gender socialization the aspect of socialization that contains specific messages and practices concerning the nature of being female or male in a specific group or society. generalized other George Herbert Mead’s term for the child’s awareness of the demands and expectations of the society as a whole or of the child’s subculture. id Sigmund Freud’s term for the component of personality that includes all of the individual’s basic biological drives and needs that demand immediate gratification. looking-glass self Charles Horton Cooley’s term for the way in which a person’s sense of self is derived from the perceptions of others. peer group a group of people who are linked by common interests, equal social position, and (usually) similar age. racial socialization the aspect of socialization that contains specific messages and practices concerning the nature of one’s racial or ethnic status.
Aggression is a behavioral characteristic that refers to forceful actions or procedures (such a deliberate attack) with intentions to dominate or master. It tends to be hostile, injurious, or destructive, and is often motivated by frustration (The Merriam-Webster Dictionary, 1995). For an individual, aggressive behavior is considered understandable and normal under appropriate circumstances, but ...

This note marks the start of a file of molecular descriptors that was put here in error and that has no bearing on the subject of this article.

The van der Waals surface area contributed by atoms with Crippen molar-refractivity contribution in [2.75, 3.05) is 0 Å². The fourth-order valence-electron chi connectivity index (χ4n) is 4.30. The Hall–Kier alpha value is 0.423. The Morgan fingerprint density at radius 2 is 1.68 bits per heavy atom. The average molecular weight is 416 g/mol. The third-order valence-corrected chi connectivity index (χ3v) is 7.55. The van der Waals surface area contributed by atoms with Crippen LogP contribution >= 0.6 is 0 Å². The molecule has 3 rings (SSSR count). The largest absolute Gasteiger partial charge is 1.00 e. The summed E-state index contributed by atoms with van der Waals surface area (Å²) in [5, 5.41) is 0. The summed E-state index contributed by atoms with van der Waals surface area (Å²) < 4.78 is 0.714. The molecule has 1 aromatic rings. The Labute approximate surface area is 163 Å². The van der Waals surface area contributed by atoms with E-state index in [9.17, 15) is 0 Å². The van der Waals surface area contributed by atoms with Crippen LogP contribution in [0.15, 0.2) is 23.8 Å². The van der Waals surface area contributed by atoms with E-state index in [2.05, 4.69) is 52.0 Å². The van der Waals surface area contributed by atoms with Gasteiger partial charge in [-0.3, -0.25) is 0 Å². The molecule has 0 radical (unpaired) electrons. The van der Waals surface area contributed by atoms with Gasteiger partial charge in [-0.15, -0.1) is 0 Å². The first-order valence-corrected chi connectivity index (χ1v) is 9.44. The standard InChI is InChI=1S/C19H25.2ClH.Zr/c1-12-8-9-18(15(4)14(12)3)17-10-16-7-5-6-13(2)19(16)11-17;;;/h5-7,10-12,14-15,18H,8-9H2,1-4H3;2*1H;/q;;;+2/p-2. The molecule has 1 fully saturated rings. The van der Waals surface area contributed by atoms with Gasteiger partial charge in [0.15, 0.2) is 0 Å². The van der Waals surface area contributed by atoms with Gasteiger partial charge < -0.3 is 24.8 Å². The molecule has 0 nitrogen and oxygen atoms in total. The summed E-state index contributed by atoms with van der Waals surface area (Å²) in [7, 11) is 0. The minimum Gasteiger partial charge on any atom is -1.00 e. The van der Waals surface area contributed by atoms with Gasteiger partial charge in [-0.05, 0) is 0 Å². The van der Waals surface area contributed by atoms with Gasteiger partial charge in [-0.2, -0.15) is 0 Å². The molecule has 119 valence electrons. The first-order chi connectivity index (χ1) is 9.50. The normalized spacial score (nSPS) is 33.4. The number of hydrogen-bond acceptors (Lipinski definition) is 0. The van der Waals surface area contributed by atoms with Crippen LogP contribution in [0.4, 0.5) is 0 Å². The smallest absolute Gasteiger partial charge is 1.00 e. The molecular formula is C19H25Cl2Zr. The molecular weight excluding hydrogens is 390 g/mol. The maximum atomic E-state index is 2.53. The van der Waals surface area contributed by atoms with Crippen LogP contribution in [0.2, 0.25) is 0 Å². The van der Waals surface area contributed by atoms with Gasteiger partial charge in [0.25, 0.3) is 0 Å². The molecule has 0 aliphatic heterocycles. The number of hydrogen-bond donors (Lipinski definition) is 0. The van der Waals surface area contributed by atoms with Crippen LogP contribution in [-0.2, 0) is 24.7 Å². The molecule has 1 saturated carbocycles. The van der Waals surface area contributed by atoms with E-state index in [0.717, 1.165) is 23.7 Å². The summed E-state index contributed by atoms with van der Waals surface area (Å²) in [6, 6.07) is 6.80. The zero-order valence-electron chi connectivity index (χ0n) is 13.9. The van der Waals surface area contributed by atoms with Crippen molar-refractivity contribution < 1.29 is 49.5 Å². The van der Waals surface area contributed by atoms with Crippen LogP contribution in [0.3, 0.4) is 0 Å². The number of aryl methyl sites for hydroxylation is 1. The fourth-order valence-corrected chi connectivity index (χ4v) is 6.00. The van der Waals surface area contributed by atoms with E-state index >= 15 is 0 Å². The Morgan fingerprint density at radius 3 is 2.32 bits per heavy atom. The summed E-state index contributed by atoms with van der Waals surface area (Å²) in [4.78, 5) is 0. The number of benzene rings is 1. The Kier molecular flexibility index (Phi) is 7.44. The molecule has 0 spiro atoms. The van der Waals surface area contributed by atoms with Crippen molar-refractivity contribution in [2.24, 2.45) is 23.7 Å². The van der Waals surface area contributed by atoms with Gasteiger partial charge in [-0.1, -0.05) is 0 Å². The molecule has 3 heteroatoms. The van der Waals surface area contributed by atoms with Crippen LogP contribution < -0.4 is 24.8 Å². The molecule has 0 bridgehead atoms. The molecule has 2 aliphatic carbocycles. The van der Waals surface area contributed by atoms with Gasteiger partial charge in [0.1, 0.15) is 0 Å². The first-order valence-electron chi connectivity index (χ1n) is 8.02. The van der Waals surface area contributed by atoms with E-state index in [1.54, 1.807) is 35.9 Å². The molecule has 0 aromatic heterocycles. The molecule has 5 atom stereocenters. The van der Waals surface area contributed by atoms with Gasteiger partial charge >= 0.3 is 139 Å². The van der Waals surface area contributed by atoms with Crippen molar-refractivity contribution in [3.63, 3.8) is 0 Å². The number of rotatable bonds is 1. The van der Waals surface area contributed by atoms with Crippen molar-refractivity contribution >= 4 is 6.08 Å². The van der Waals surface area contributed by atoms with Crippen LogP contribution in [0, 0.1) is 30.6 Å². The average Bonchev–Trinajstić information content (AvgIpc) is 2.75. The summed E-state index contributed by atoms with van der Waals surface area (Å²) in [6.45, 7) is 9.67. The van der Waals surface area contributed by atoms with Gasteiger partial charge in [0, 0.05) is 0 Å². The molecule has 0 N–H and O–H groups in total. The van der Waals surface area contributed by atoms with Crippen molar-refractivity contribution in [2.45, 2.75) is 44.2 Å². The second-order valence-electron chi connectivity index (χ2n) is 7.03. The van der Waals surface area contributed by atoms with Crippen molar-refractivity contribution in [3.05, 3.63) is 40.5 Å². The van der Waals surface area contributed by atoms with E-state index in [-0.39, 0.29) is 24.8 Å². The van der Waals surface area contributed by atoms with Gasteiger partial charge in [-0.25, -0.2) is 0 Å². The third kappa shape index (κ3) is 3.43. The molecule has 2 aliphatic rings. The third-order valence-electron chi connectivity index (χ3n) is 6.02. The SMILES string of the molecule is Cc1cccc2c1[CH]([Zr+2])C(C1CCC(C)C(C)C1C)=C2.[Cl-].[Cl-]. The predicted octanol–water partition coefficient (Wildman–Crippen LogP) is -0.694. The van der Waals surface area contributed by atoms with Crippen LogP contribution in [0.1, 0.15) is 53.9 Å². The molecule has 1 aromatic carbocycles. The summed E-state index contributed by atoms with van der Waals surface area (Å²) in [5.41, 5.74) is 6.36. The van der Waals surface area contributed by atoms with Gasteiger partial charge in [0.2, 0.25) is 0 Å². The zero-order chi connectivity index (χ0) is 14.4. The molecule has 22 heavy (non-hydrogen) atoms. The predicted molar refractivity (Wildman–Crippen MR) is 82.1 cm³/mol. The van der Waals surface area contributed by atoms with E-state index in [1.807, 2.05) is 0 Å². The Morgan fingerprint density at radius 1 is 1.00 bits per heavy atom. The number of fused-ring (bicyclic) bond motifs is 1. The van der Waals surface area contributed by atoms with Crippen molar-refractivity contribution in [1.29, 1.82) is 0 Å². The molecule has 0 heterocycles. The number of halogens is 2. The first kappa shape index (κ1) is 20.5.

resocialization the process of learning a new and different set of attitudes, values, and behaviors from those in one’s background and experience. role-taking the process by which a person mentally assumes the role of another person in order to understand the world from that person’s point of view. self-concept the totality of our beliefs and feelings about ourselves. significant other those persons whose care, affection, and approval are especially desired and who are most important in the development of the self. social devaluation a situation in which a person or group is considered to have less social value than other individuals or groups.